Technology is transforming the way we travel.
How we discover and share our experiences has changed; from social networking and real-time GPS mapping to travel apps and augmented reality, connecting to the world and each other is evolving.
But is this necessarily a good thing? Are the pixels and bytes corrupting the essence of travel? Is the pace of tech innovation sucking the soul out of backpacking?
Travel and sharing
Twenty years ago the way you found out about your destination was to read a guide book, ask some locals or simply explore it yourself. The only way to share the experience with people back home was the occasional letter, postcard or a phone call.
Ten years ago the online travel web was still in its infancy - the same communication rules applied, except now the sporadic email was the sharing method of choice.
And even five years ago travel blogs were basic, smartphones were unproven and social media was only just hotting up.
Now? Now things are different.
Photo by Andrew Tipp
The world of digital backpacking
So what's the story today for tech-savyy backpackers?
Social media has changed the game. If you're doing some voluntary work abroad in Morocco you can head up to the markets of Marrakesh, shoot some video on your smartphone and share your content on Facebook within seconds.
On Twitter you can hold simultaneous, real-time public conversations with hostel operators, travel bloggers or fellow backpackers from a beach in Australia.
With Flickr, Instagram and Pinterest you can collect and curate photography from your journey through south-east Asia. With Blogger, Tumblr and WordPress it's super easy to set up a slick-looking travel site and share everything about your whole journey.
Then there's Skype, FaceTime and Google+ Hangouts; you can chat face-to-face with your family and friends in the UK from a bar in New Zealand.
Changing our view of reality
And that's just the sharing bit. What about the discovering?
Well, that's where it gets really interesting.
With smartphones and tablets becoming affordable and practical to use on typical backpacker trips, a whole new world of apps is opening our eyes to the possibility of interactive digital travel.
What can we do? We can use map apps to find where we are. We can use advice apps to research where to go.
We can use our devices to scan a street scene in Sydney or the New York subway and read Wiki articles; we can scan an avenue in Paris or a backstreet in Bangkok and discover what's around us, where we should go and people we should meet.
Photo of Google Glass via Creative Commons
Weighing up the pros and cons
There are obviously benefits to all the discovering, connecting and sharing - we can find backpackers to meet up with, amazing places to eat and travellers' couches to crash on.
We can get live news updates affecting the region we're travelling through. We can quickly discover new cultures, places and people. We can share the experience with people back home, allowing them to live the journey vicariously through us.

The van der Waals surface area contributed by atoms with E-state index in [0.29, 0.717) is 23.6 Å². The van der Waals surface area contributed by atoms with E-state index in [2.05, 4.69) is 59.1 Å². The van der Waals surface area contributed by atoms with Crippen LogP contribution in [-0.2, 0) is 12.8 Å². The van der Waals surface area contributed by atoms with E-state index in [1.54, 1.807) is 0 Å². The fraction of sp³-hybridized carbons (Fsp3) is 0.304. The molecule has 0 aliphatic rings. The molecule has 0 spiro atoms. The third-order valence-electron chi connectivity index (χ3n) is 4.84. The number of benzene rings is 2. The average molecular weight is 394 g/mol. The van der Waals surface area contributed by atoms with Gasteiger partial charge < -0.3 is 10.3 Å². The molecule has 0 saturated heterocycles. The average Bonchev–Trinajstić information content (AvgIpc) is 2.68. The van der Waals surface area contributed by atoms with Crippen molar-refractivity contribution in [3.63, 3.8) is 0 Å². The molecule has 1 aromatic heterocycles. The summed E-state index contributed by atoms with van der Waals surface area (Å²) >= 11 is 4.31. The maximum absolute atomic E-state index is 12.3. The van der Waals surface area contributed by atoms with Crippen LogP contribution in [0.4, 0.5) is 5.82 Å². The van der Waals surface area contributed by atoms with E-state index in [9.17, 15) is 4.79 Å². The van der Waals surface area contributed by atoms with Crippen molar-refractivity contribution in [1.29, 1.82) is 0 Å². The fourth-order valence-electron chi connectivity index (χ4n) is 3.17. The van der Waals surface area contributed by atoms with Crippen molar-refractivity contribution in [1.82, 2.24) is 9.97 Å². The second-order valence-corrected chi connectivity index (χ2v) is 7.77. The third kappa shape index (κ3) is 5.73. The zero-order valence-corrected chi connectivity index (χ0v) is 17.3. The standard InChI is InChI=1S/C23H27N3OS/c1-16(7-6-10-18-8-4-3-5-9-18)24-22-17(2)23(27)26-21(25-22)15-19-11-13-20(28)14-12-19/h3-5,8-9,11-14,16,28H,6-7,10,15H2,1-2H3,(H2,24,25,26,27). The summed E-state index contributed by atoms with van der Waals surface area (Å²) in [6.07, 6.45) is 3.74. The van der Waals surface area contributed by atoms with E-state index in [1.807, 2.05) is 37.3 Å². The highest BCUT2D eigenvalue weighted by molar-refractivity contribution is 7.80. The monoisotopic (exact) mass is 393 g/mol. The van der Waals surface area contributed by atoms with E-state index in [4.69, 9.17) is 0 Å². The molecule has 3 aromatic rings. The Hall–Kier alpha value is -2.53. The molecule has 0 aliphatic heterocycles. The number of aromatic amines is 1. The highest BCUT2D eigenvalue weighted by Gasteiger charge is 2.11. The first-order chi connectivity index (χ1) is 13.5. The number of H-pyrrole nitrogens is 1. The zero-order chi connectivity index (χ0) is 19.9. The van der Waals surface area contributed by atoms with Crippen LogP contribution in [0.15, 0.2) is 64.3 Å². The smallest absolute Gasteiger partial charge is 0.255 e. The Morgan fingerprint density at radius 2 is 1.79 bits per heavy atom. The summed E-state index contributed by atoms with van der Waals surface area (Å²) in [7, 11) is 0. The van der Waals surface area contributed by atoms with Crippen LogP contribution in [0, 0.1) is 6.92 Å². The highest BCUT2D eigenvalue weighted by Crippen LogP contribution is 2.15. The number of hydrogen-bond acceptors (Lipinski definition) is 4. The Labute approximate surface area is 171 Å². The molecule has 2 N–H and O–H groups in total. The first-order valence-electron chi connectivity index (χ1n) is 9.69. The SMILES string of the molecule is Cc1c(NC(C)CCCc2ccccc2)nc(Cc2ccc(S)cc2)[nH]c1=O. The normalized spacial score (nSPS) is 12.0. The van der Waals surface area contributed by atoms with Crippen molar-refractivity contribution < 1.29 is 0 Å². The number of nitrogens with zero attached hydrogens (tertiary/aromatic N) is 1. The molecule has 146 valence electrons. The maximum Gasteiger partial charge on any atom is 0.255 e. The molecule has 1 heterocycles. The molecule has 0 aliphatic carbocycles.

So there are positives. But what about the negatives? Isn't backpacking partly about getting away from your normal life - leaving everything familiar behind and stepping out into the big, wide world? Isn't backpacking about escaping everyday connections, rather than staying tied to them?
Missing home should be part of the experience.
Getting lost should be part of the experience, too. Most travellers will tell you some of their best backpacking experiences happened when they found something they weren't expecting; a rural Ghanaian village, some ruins in Ecuador - these are the unexpected, mysterious and magical times that blew their minds.
Would having accessible Wiki articles make those moments any better? Would posting photos instantly to Facebook make those moments any better?
Well, you'd learn and share more.
But you'd probably experience the moment less.
The spirit of travel
Backpacking is about adventure. It's about exploration.
We can't all discover something new, but we can discover it for ourselves. If we become reliant on technology we could lose the audacious spirit that made us want to throw on our backpacks in the first place.
And so far we're only talking about existing technology.
It's likely that soon Google Glass, or a similar gadget, could remove the need for hand-held devices altogether. And maybe one day augmented reality will just scroll directly across our retinas constantly, Terminator style, turning a round the world trip into one long museum audio (and visual) tour.
Photo by Andrew Tipp
What about home cinemas, 3D and virtual reality? Could we soon opt to stay home and experience 'travel' through the comfort of our living rooms? The concept might seem like fantasy, but then how fantastical did smartphones look in 2003? How fantastical did the web look in 1993?
These innovations are coming, whether you want them or not.
Don't fear the future
So what's the answer? Do we give in to technological hand-holding? Should we even give up on physically travelling and explore the world virtually?
No. We shouldn't.
The world has changed. You can't ignore it. Once technology has been invented, you can't just uninvent it. Digital revolutions will keep coming.
The important thing is to use any travel tech often enough to get the benefits from it, but not so much that you're losing out on quintessential aspects of backpacking.
It's a fine line. But you can do it. Just remember that digital innovations are there to add value to your travel experience.
Not the other way around.